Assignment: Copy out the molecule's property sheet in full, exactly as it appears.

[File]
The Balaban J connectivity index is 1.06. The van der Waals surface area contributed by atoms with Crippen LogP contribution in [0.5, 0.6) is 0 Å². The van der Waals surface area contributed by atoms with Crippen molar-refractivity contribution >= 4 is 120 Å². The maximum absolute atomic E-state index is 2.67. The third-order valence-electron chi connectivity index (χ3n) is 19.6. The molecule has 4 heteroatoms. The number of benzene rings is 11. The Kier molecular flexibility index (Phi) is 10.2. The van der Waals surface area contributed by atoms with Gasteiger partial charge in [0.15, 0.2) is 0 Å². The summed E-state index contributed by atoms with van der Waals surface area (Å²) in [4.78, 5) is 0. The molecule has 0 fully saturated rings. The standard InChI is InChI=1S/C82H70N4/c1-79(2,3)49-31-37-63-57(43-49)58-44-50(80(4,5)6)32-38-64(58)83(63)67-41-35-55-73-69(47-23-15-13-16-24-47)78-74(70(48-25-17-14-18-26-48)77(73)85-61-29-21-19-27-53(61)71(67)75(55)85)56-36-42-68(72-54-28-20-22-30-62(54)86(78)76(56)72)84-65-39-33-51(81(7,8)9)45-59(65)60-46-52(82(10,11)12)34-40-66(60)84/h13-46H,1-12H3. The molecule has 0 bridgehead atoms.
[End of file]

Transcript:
The Balaban J connectivity index is 1.06. The van der Waals surface area contributed by atoms with Crippen LogP contribution in [0.5, 0.6) is 0 Å². The van der Waals surface area contributed by atoms with Crippen molar-refractivity contribution >= 4 is 120 Å². The maximum absolute atomic E-state index is 2.67. The third-order valence-electron chi connectivity index (χ3n) is 19.6. The molecule has 4 heteroatoms. The number of benzene rings is 11. The Kier molecular flexibility index (Phi) is 10.2. The van der Waals surface area contributed by atoms with Gasteiger partial charge in [0.15, 0.2) is 0 Å². The summed E-state index contributed by atoms with van der Waals surface area (Å²) in [4.78, 5) is 0. The molecule has 0 fully saturated rings. The standard InChI is InChI=1S/C82H70N4/c1-79(2,3)49-31-37-63-57(43-49)58-44-50(80(4,5)6)32-38-64(58)83(63)67-41-35-55-73-69(47-23-15-13-16-24-47)78-74(70(48-25-17-14-18-26-48)77(73)85-61-29-21-19-27-53(61)71(67)75(55)85)56-36-42-68(72-54-28-20-22-30-62(54)86(78)76(56)72)84-65-39-33-51(81(7,8)9)45-59(65)60-46-52(82(10,11)12)34-40-66(60)84/h13-46H,1-12H3. The molecule has 0 bridgehead atoms.